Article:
So that was pretty much expected

Posted on October 8th, 2009 – 9:55 AM
By Howard

(Note: I’ll be doing a baseball hour with Gary Eichten on Midday at noon Friday. You can listen at 91.1 FM or

All of the talk about momentum and a fresh start and this and that was pretty much fueled by the same lack of sleep and focus that made the Game 1 outcome pretty much inevitable. Team gets to New York at 4 a.m. or so with a 6 p.m. game ahead of it after the tumultuous excitement of the previous day and you expect them to go out and beat the Yankees, of all teams?

In normal times, this would have been one of those games where you put out the “B” lineup and hope for the best.

Of course, that wasn’t going to happen in the postseason opener.

Instead, rather than try to bring Nick Blackburn back again on short rest, Gardy and Rick Anderson opted to throw rookie Brian Duensing at the Yankees — and got predictable results. Using Blackburn would have been like inviting the Cub Scout troop over for dinner and bringing out the good china, a waste of effort and quite possibly destructive in the long term. If Blackburn pitches well and the Twins lose 3-2, they’re still the same one game down as they are by losing 7-2 … or if they’d lost 17-2 and actually gotten more of the suits in the $1,506 seats behind home plate to cheer once in a while.

Now, if the Twins somehow force this series to a fifth game, Gardy can use Blackburn on Wednesday with regular rest. In the meantime, Duensing can be available if the Twins need to get through a left-leaning inning and Francisco Liriano can check out all the cool stuff in and around the Yankee Stadium bullpens. (Yes, it was weird to hear John Gordon introduce Liriano as “the Franchise” during Sunday’s Metrodome-closing ceremonies, but keep in mind that franchises come in all kinds — and I’m not going to be the one snarky enough to call him “Dollar Store.”)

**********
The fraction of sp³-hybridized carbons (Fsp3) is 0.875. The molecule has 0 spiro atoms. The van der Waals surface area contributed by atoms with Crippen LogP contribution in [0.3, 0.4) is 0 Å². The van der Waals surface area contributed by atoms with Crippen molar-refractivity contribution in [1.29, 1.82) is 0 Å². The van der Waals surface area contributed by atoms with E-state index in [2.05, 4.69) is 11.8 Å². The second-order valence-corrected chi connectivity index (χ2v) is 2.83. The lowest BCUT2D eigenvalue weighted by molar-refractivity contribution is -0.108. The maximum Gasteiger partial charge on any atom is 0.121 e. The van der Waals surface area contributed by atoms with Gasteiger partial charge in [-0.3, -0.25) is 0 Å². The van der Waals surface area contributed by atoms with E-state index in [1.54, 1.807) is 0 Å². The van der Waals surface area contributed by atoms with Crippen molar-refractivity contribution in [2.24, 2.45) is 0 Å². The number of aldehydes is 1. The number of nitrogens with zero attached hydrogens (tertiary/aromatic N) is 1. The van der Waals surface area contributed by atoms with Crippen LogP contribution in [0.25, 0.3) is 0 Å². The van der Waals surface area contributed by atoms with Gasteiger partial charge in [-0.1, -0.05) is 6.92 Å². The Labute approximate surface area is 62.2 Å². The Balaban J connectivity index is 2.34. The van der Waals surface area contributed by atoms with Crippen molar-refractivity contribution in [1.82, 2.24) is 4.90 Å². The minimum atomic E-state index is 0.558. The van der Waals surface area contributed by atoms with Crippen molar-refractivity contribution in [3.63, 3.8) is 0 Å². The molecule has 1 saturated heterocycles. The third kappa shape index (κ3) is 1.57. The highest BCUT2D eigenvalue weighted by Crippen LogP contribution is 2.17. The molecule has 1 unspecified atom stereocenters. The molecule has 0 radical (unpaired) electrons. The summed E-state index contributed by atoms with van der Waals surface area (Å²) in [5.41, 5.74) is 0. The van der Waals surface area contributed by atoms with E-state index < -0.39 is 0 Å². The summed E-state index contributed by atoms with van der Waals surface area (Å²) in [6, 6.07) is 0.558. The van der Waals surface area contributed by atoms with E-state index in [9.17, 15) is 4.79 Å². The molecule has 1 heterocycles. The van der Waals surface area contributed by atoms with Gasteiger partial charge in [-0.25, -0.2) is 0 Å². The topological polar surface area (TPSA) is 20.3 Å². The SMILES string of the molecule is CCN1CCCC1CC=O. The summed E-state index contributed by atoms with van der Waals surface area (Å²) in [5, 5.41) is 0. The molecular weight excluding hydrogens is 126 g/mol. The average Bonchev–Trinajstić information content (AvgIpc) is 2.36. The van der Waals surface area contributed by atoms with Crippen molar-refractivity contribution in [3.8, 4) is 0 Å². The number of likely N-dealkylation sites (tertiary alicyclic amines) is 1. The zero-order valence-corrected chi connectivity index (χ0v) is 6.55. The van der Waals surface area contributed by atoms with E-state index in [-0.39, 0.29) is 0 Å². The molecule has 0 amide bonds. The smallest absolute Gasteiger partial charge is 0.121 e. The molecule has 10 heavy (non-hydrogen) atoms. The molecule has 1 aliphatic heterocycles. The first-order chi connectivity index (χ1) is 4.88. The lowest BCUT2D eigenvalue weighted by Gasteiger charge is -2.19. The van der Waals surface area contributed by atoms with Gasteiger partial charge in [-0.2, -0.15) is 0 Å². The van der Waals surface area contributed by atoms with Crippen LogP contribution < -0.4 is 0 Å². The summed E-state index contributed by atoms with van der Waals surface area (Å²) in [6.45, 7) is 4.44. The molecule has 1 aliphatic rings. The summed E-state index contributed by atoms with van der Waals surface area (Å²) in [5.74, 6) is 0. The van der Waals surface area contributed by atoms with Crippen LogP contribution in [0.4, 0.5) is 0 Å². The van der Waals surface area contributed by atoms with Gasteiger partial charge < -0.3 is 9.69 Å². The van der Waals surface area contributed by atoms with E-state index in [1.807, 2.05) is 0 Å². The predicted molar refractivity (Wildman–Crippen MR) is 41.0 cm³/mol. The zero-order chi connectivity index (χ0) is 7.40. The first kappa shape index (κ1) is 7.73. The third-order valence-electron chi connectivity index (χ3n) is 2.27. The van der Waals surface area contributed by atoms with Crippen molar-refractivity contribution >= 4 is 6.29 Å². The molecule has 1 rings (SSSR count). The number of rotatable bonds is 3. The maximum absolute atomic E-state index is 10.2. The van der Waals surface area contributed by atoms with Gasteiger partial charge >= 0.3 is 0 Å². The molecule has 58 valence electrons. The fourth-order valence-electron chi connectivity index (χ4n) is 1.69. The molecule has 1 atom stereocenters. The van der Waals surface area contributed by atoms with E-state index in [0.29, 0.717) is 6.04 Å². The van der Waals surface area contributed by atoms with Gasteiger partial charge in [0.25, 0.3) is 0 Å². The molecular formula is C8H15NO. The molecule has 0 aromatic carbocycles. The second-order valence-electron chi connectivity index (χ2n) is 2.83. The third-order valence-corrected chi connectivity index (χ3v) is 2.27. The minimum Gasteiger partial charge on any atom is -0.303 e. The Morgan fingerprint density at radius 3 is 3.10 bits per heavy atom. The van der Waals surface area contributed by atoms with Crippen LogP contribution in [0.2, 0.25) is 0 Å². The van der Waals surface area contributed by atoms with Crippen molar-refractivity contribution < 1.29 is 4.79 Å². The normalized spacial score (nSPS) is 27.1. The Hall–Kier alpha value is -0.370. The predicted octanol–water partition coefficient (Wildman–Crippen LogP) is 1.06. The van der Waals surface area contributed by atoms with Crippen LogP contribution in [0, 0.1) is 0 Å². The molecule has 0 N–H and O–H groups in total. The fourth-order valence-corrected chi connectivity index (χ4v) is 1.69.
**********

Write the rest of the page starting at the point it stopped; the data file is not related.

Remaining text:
The play that reinforced no how/no way/no win came in the bottom of the fourth when Nick Swisher doubled with two outs and Robinson Cano scored from first base when Delmon Young bounced his throw to Orlando Cabrera and Cabrera’s replay bounced and went wide of the plate. If those throws had been better, Cano is out at home. If one of them is better, Cano is probably out and the score stays tied at 2.

Then, in the next inning, Duensing found too much plate while facing A-Rod and Liriano grooved a pitch to Hideki Matsui and it was pretty much game over.

Again, in a game played on more equal footing, I don’t think Liriano is the one who comes in to face Matsui.

Don’t read this as complaint about the conditions under which the Twins were required to play. The Twins could have avoided this by winning the AL Central in 162 games instead of 163 and the Yankees were perfectly justified in choosing to start Wednesday instead of today. Those are the same advantages we would have expected the Twins to take if circumstances were in their favor.

What happened in Game 1 was that the Twins pretty much did what they could to survive and, yes, it’s improbable to imagine them winning three of the next four from the Yankees after all of the recent history between the teams.

But the current Twins are no strangers to the improbable, right?

I wouldn’t take it to the bank. But I’m cool with going into an alley and rolling the dice.

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